Benefits & Compensation News

Surprise in Obamacare’s waiting period rules could be used to your advantage

Lost in the wake of all the hullabaloo about further delays of the Affordable Care Act’s (ACA) employer mandate was another important rule clarification.

The feds just issued the final rule on employee waiting periods for healthcare coverage under the ACA, and they added a proposal that may very well allow health plans to extend the total waiting period beyond the 90-day maximum.

The bulk of the final rule is consistent with the proposed regs the feds had issued previously, and simply clarifies some of the finer points of the law.

According to the feds, employers can’t make new employees – or otherwise eligible employees – wait more than 90 days for the their healthcare coverage to take effect.

As for how employers must count the 90 days, the feds were very clear: The waiting period must be calculated using all calendar days, not just business days. That means employers must factor weekends and holidays into their waiting-period calculations.

The rule also says that while employers can’t make eligible employees wait longer than 90 days to be eligible for healthcare coverage, employees can enroll in their company’s plan before or after that waiting period without it negatively impacting the company.

In other words, if the plan terms allow participants to be eligible for coverage earlier than 90 days or immediately after the 90 days is over, the plan will not violate the waiting period rules.

The waiting period rules will apply to all plan years beginning on or after Jan. 1, 2015, so you’ve got some time to make sure you’re in compliance.

But like many rules issued by the feds, there’s an exception to this.

‘Bona Fide Employment-Based Orientation Period’

Here’s the part of the final rule that’s most likely to interest employers:

In addition to the final rule on the 90-day waiting period, the feds also issued a proposed rule on the maximum length of a new-employment orientation period.

The proposed rule would limit what the feds call a “reasonable and bona fide employment-based orientation period” to one month. That means, as long as a company’s new-employee orientation isn’t specifically designed to skirt the health reform law’s waiting period, a plan’s 90-day calculation wouldn’t begin until the first day after the employee’s orientation was completed.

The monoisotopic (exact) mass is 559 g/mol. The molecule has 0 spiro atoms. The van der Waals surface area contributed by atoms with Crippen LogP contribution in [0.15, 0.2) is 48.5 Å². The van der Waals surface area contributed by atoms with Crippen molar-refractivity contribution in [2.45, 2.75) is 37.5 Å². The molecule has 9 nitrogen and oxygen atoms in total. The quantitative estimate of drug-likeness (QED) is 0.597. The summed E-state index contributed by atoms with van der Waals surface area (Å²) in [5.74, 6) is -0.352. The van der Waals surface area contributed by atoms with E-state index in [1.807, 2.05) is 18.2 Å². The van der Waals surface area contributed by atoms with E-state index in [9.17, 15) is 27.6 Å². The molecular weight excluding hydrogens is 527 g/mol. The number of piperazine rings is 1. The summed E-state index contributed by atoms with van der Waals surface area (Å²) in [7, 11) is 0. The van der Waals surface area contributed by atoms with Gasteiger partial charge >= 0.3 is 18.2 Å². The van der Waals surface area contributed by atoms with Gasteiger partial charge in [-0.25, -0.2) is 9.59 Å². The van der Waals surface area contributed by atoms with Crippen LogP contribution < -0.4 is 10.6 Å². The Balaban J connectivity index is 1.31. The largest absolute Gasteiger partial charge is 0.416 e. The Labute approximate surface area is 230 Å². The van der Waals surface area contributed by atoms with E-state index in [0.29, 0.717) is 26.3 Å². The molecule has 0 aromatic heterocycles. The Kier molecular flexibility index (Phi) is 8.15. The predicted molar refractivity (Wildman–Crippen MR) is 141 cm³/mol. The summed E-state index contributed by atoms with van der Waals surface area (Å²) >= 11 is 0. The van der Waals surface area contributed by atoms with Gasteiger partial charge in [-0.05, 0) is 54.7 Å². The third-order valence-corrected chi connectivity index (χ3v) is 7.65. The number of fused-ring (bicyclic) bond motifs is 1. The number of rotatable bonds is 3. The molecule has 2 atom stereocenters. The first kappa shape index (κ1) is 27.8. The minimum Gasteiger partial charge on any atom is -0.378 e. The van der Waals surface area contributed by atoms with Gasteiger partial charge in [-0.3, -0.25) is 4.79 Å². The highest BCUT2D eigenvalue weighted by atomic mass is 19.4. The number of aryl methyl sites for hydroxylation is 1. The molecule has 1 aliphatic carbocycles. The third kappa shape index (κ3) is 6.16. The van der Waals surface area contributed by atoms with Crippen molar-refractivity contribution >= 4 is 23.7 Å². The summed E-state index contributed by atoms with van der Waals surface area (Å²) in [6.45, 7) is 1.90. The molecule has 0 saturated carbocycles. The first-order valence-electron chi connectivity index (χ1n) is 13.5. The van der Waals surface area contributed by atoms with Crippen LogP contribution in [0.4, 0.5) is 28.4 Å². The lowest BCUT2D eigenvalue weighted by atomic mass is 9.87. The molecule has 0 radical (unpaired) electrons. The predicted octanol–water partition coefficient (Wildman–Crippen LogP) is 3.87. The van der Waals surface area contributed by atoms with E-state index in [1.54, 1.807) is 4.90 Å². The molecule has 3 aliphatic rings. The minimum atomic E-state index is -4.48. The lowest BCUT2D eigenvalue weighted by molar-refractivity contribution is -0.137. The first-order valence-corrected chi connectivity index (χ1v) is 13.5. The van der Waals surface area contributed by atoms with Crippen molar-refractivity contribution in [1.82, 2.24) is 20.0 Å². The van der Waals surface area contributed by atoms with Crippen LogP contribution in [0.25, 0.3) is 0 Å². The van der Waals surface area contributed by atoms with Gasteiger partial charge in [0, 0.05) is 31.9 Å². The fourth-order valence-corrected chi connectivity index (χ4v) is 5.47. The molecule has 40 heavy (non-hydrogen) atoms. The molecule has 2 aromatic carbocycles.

The feds even offered some specific guidelines on how firms should go about calculating the orientation period.

Example: “One month would be determined by adding one calendar month and subtracting one calendar day, measured from an employee’s start date in a position that is otherwise eligible for coverage. For example, if an employee’s start date in an otherwise eligible position, is May 3, the last permitted day of the orientation period is June 2.”

Including the orientation period, employers technically have 120 days before they have to start offering healthcare coverage to their new employees. So it’s entirely possible for some employers to add an orientation period to their employment conditions and buy themselves an extra 30 days of not having to pay for healthcare coverage for new hires — as long as the feds don’t see it as trying to skirt the law’s requirements.

One thing that’s noticeably absent from the feds’ proposed rule: What it takes for an employer’s orientation period to be considered “reasonable and bona-fide.”

However, the proposed rule is open for public comment until March 25, 2015, and it’s likely the feds will offer more guidance on this after weighing the public comments.

We’ll keep you posted.

Additional eligibility conditions

The final rule also touched on a number of other health plan eligibility conditions that are generally OK under the rule.

These include requiring plan participants to meet certain sales goals, earn a certain commission level or complete an employee orientation period.

The feds also said it’s generally OK to require workers to complete a certain number of hours as part of a plan’s eligibility requirements, but added that the hours-worked limit must be capped at 1200 hours.

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